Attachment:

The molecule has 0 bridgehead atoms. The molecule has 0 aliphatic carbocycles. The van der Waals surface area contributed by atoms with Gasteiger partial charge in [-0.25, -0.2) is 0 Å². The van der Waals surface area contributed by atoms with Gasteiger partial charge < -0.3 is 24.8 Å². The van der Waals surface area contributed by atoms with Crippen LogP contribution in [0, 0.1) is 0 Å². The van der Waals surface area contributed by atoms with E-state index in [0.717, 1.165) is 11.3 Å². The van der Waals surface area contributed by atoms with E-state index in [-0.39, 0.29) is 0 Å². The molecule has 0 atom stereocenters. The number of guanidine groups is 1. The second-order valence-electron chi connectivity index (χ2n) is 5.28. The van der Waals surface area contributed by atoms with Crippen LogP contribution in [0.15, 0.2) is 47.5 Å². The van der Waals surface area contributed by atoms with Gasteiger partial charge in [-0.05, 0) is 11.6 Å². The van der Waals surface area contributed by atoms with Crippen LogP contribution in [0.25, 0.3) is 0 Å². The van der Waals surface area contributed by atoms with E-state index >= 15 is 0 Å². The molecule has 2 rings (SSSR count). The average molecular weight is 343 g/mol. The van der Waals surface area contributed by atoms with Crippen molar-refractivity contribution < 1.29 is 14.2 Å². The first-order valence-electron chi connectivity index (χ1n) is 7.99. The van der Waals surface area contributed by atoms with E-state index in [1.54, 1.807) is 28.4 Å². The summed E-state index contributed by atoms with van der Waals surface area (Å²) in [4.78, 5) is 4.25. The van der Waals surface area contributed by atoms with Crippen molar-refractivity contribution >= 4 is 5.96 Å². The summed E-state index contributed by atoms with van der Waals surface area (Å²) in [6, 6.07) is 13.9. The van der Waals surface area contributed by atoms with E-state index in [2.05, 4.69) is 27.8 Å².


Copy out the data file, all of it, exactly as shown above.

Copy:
The molecule has 0 bridgehead atoms. The molecule has 0 aliphatic carbocycles. The van der Waals surface area contributed by atoms with Gasteiger partial charge in [-0.25, -0.2) is 0 Å². The van der Waals surface area contributed by atoms with Gasteiger partial charge < -0.3 is 24.8 Å². The van der Waals surface area contributed by atoms with Crippen LogP contribution in [0, 0.1) is 0 Å². The van der Waals surface area contributed by atoms with E-state index in [0.717, 1.165) is 11.3 Å². The van der Waals surface area contributed by atoms with E-state index in [-0.39, 0.29) is 0 Å². The molecule has 0 atom stereocenters. The number of guanidine groups is 1. The second-order valence-electron chi connectivity index (χ2n) is 5.28. The van der Waals surface area contributed by atoms with Crippen LogP contribution in [0.15, 0.2) is 47.5 Å². The van der Waals surface area contributed by atoms with Gasteiger partial charge in [-0.05, 0) is 11.6 Å². The van der Waals surface area contributed by atoms with Crippen LogP contribution in [0.25, 0.3) is 0 Å². The van der Waals surface area contributed by atoms with E-state index >= 15 is 0 Å². The molecule has 2 rings (SSSR count). The average molecular weight is 343 g/mol. The van der Waals surface area contributed by atoms with Crippen molar-refractivity contribution < 1.29 is 14.2 Å². The first-order valence-electron chi connectivity index (χ1n) is 7.99. The van der Waals surface area contributed by atoms with E-state index in [1.54, 1.807) is 28.4 Å². The summed E-state index contributed by atoms with van der Waals surface area (Å²) in [4.78, 5) is 4.25. The van der Waals surface area contributed by atoms with Crippen molar-refractivity contribution >= 4 is 5.96 Å². The summed E-state index contributed by atoms with van der Waals surface area (Å²) in [6, 6.07) is 13.9. The van der Waals surface area contributed by atoms with E-state index in [2.05, 4.69) is 27.8 Å².